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Jamierox4ev3r
 one year ago
Even more review!
5d. Simplify the following rational expression:
Jamierox4ev3r
 one year ago
Even more review! 5d. Simplify the following rational expression:

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Jamierox4ev3r
 one year ago
Best ResponseYou've already chosen the best response.1\(\huge\frac{\frac{y}{x}\frac{x}{y}}{\frac{1}{y}\frac{1}{x}}\)

Jamierox4ev3r
 one year ago
Best ResponseYou've already chosen the best response.1^there's the expression. Any ideas? I'm not sure, but as a first step, perhaps you could multiply the numerator by the denominator in order to get rid of the denominator. Not sure, however.

Jamierox4ev3r
 one year ago
Best ResponseYou've already chosen the best response.1@Nnesha any ideas?

Nnesha
 one year ago
Best ResponseYou've already chosen the best response.4i would find common denominator of top and bottom part

Nnesha
 one year ago
Best ResponseYou've already chosen the best response.4wait a sec let me show u wath i mean

Jamierox4ev3r
 one year ago
Best ResponseYou've already chosen the best response.1Okay..I'm still in the process of letting what you just told me sink in... so to find the common denominator, would you have to invert? and multiply?

Nnesha
 one year ago
Best ResponseYou've already chosen the best response.4just multiply that's how i remember this if there is anything similar in the denominator just write one time here is an example \[\frac{ 1 }{ x}\frac{ z }{ x }\] both denominator are the same so just x is common denominator not x^2 another example \[\frac{ x }{ y }\frac{ z }{ x }\] both denominator are different so `multiply`them so for this question common denominator is xy

Nnesha
 one year ago
Best ResponseYou've already chosen the best response.4\[\frac{ y }{\color{reD}{ x} }\frac{ x }{\color{blue}{ y}}\] x and y aren't same so multiply them

Jamierox4ev3r
 one year ago
Best ResponseYou've already chosen the best response.1right, and that would give you \(xy\)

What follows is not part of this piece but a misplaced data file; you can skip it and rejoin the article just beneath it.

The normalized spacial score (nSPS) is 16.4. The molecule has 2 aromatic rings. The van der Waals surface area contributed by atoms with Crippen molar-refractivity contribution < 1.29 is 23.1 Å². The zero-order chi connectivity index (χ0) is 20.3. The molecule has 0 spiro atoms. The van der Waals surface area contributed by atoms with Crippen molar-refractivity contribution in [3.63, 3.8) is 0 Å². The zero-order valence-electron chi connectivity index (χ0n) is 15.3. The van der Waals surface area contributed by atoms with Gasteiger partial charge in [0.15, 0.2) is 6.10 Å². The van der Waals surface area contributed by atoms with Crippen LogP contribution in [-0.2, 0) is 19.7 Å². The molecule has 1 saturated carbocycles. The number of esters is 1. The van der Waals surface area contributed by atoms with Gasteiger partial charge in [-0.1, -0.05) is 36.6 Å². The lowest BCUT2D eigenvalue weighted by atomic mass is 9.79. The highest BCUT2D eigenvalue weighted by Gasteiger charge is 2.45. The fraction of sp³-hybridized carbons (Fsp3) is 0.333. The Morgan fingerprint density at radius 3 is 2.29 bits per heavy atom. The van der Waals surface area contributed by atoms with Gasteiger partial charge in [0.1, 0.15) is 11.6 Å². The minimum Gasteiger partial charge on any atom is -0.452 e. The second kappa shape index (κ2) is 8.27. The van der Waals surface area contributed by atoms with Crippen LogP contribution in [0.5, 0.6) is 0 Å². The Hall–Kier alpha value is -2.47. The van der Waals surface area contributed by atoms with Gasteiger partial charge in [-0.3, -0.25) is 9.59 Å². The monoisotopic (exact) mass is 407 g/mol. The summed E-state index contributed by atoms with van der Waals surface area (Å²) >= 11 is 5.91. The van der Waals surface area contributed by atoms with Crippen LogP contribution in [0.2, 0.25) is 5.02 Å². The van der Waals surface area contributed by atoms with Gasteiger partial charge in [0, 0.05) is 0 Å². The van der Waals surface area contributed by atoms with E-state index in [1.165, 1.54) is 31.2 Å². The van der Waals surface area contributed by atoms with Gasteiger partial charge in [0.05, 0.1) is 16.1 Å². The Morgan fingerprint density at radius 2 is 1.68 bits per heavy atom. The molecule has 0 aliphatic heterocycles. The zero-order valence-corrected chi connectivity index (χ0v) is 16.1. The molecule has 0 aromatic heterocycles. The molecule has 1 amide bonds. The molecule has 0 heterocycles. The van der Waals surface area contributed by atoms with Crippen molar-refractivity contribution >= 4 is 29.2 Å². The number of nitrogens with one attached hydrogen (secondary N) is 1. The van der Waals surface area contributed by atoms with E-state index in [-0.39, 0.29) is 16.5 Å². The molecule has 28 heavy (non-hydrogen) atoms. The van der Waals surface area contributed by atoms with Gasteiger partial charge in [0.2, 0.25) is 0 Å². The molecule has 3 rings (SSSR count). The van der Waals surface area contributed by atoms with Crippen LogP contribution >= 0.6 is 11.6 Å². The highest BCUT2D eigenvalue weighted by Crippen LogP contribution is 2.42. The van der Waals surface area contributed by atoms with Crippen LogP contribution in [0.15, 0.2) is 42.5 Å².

Jamierox4ev3r
 one year ago
Best ResponseYou've already chosen the best response.1So, the goal here is to make get common denominators in the top and bottom of this expression. oml let's try this thing out XD

Nnesha
 one year ago
Best ResponseYou've already chosen the best response.4yes right then you can change division to multiplication it will it make it easier

Jamierox4ev3r
 one year ago
Best ResponseYou've already chosen the best response.1SO I tried to do the thing. And this is what I ended up with. I'm not sure if it's right, but here it is anyway: \[\huge\frac{ \frac{ y^{2} }{ yx}  \frac{ x^{2} }{ yx } }{ \frac{ x }{ yx }  \frac{ y }{ yx }}\]

Jamierox4ev3r
 one year ago
Best ResponseYou've already chosen the best response.1is this right? >.<

Nnesha
 one year ago
Best ResponseYou've already chosen the best response.4\(\huge\color{green}{\checkmark}\)

Jamierox4ev3r
 one year ago
Best ResponseYou've already chosen the best response.1nice! and then you can combine it to have this: \[\huge\frac{ \frac{ y^{2}x^{2} }{ yx } }{ \frac{ xy }{ yx } }\]

Jamierox4ev3r
 one year ago
Best ResponseYou've already chosen the best response.1nice! now how do i get rid of the big ugly fraction bar? oo

Jamierox4ev3r
 one year ago
Best ResponseYou've already chosen the best response.1or what do i do next? :P

Nnesha
 one year ago
Best ResponseYou've already chosen the best response.4now multiply the top fraction by `reciprocal` of the bottom fraction i'll give you an example \[\huge\rm \frac{ \frac{ a }{ b } }{ \frac{ c }{ d }} =\frac{ a }{ b } \times \frac{ d }{ c }\]

Jamierox4ev3r
 one year ago
Best ResponseYou've already chosen the best response.1whoops i meant \(\huge\frac{y^{2}x^{2}}{yx}\times\huge\frac{yx}{xy}\)

Jamierox4ev3r
 one year ago
Best ResponseYou've already chosen the best response.1\(\huge\frac{y^{2}x^{2}}{\color{red}{yx}}\times\huge\frac{\color{red}{yx}}{xy}\) the stuff in red can be cancelled out i believe

Jamierox4ev3r
 one year ago
Best ResponseYou've already chosen the best response.1lol whoops you just said that XD lagggg